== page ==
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Microeconomics Economics 0105 Dr. Mc. Gahagan Course web page: http: //www. pitt. edu/~upjecon
Textbook: Principles of Microeconomics by Robert Frank and Benjamin Bernanke (New York, Mc. Graw Hill, 2000) At the UPJ bookstore now
Scarcity. . . the fundamental problem of economics Resources are limited. . . wants are not White Sands, New Mexico in the 1950 s, during a water shortage photo from National Park Service
"little" src="https://present5.com/presentation/0ee74ed70190e6b40d3d67857b1815fe/image-4.jpg" alt="Projected water scarcity (R. Svadlenka, "The emerging water crisis") Color codes: Green => "little" /> Projected water scarcity (R. Svadlenka, "The emerging water crisis") Color codes: Green => "little or no scarcity" Red => "Physical water scarcity" Orange => "Economic scarcity" In economics, ALL COUNTRIES face economic scarcity
This photo illustrated an article on water scarcity on the island of Corfu (Greece). No physical scarcity of water. . . but no USABLE water. Scarcity is always relative to human wants, hence it is always with us.
Is West Nile Virus “Scarce”? In US in 2002 (to Aug. 23) – 371 cases, 16 deaths http: //www. cdc. gov/od/oc/media/wncount. htm
“Scarcity” means scarcity of “goods”; West Nile Virus is “rare”, but not “scarce”
Resources are limited; wants are unlimited Scarcity = not enough resources to produce the goods to satisfy our wants. Resources: Adam Smith in his Wealth of Nations (1776) divided resources into land, labor and capital. http: //www. adamsmith. org/smith/won-intro. htm
Adam Smith’s 3 resources: Land, Labor and Capital 1. LAND: used as shorthand for any natural resource, not simply for agricultural land. 2. LABOR: manual power + skill ("human capital") 3. CAPITAL: produced means of production for example, hammers, drill presses, computers. . . or even flint arrowheads of American Indians, which Smith used as an example. Although money is used to BUY all the above, money is not itself a productive resource. Capital grows through investment – and requires foregoing current consumption. The Indian must take time away from gathering berries to make the arrowheads.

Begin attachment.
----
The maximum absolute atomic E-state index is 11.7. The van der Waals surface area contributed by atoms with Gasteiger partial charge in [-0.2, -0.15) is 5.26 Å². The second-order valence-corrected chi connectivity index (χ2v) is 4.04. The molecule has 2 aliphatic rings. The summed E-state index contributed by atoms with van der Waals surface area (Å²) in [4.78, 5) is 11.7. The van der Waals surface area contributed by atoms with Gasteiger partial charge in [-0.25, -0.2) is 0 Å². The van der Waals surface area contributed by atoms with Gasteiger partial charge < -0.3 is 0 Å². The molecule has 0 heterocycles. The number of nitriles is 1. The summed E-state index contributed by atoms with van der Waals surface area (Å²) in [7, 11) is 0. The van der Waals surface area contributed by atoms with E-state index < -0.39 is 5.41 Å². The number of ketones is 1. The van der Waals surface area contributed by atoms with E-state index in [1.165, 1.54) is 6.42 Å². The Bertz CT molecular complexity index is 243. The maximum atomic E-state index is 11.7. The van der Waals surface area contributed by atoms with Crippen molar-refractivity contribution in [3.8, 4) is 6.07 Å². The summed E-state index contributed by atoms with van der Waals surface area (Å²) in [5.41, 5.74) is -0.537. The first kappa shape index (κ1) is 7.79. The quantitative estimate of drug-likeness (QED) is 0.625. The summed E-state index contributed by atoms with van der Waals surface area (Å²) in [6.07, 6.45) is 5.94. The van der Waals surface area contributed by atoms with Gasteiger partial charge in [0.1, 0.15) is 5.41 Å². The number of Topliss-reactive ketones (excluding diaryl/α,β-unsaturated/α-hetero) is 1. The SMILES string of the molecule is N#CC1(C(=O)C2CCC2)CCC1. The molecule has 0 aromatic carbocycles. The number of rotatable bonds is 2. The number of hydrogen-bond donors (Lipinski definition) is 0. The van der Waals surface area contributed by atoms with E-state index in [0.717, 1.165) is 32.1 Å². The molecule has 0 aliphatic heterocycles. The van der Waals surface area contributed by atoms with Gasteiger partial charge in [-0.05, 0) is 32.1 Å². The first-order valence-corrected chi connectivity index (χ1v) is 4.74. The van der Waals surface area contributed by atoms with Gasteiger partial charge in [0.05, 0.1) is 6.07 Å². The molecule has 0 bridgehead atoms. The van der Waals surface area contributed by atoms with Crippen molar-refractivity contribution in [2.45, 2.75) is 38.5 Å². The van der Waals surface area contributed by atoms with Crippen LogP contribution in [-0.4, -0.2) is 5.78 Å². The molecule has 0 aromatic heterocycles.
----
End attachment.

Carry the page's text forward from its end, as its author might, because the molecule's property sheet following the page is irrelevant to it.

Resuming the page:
Identify the resources: Buena Vista Farm, Kern County, CA, around 1885 (Library of Congress)
Identify the resources: Barthelemy L'Anglais, Le Livre des Proprietes des Choses 15 th century. Bibliotheque Nationale, France.
Identify the resources: land, labor, capital Trawling for shrimp (NOAA website)
Identify the resources: land, labor, capital Gathering coal from a slag heap, Nanty Glo, 1937 (Photo by Ben Shahn, Library of Congress website)
Identify the resources: land, labor, capital Electric furnace, Allegheny Ludlum (1941)
Scarcity means that choices are necessary. When you can’t have all you want of everything, you must make choices. Microeconomics is the study of how to make the best possible ( or the optimal) choice under the constraint of limited resources.
Choices always involve tradeoffs Because of the scarcity of resources, we can have more of one thing only if we are willing to do with less of another. The tradeoffs are very evident in wartime – the following slide shows Cadillacs from 1944 and 1946. The productive resources in the lower pictures could be used to make either tanks or cars.